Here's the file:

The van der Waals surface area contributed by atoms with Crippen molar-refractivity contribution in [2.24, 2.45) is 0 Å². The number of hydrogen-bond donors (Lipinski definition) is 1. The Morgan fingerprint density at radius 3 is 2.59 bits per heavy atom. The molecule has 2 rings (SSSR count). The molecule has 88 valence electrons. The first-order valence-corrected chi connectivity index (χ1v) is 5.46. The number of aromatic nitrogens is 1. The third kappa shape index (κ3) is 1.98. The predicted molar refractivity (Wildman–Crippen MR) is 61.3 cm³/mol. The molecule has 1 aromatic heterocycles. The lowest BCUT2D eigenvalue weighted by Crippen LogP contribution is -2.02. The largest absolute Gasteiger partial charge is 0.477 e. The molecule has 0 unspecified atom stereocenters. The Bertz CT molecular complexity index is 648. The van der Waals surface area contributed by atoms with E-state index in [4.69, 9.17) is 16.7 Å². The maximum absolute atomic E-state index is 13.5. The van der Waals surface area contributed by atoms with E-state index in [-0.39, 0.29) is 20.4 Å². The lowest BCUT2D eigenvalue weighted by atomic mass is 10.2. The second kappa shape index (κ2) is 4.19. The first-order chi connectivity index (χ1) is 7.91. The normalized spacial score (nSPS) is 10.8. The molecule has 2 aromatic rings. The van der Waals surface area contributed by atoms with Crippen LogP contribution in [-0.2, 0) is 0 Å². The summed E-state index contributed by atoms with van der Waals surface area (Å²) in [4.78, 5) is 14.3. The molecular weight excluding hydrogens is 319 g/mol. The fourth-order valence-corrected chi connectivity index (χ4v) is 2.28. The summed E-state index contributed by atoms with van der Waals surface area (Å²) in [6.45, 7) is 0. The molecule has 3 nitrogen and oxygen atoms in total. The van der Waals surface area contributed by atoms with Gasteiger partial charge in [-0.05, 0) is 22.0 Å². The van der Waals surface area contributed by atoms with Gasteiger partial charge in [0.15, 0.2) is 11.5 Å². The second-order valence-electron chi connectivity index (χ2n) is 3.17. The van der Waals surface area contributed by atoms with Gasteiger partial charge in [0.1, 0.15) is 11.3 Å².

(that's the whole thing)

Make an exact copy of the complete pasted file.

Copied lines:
The van der Waals surface area contributed by atoms with Crippen molar-refractivity contribution in [2.24, 2.45) is 0 Å². The number of hydrogen-bond donors (Lipinski definition) is 1. The Morgan fingerprint density at radius 3 is 2.59 bits per heavy atom. The molecule has 2 rings (SSSR count). The molecule has 88 valence electrons. The first-order valence-corrected chi connectivity index (χ1v) is 5.46. The number of aromatic nitrogens is 1. The third kappa shape index (κ3) is 1.98. The predicted molar refractivity (Wildman–Crippen MR) is 61.3 cm³/mol. The molecule has 1 aromatic heterocycles. The lowest BCUT2D eigenvalue weighted by Crippen LogP contribution is -2.02. The largest absolute Gasteiger partial charge is 0.477 e. The molecule has 0 unspecified atom stereocenters. The Bertz CT molecular complexity index is 648. The van der Waals surface area contributed by atoms with E-state index in [4.69, 9.17) is 16.7 Å². The maximum absolute atomic E-state index is 13.5. The van der Waals surface area contributed by atoms with E-state index in [-0.39, 0.29) is 20.4 Å². The lowest BCUT2D eigenvalue weighted by atomic mass is 10.2. The second kappa shape index (κ2) is 4.19. The first-order chi connectivity index (χ1) is 7.91. The normalized spacial score (nSPS) is 10.8. The molecule has 2 aromatic rings. The van der Waals surface area contributed by atoms with Crippen LogP contribution in [-0.2, 0) is 0 Å². The summed E-state index contributed by atoms with van der Waals surface area (Å²) in [4.78, 5) is 14.3. The molecular weight excluding hydrogens is 319 g/mol. The fourth-order valence-corrected chi connectivity index (χ4v) is 2.28. The summed E-state index contributed by atoms with van der Waals surface area (Å²) in [6.45, 7) is 0. The molecule has 3 nitrogen and oxygen atoms in total. The van der Waals surface area contributed by atoms with Gasteiger partial charge in [-0.05, 0) is 22.0 Å². The van der Waals surface area contributed by atoms with Gasteiger partial charge in [0.15, 0.2) is 11.5 Å². The second-order valence-electron chi connectivity index (χ2n) is 3.17. The van der Waals surface area contributed by atoms with Gasteiger partial charge in [0.1, 0.15) is 11.3 Å².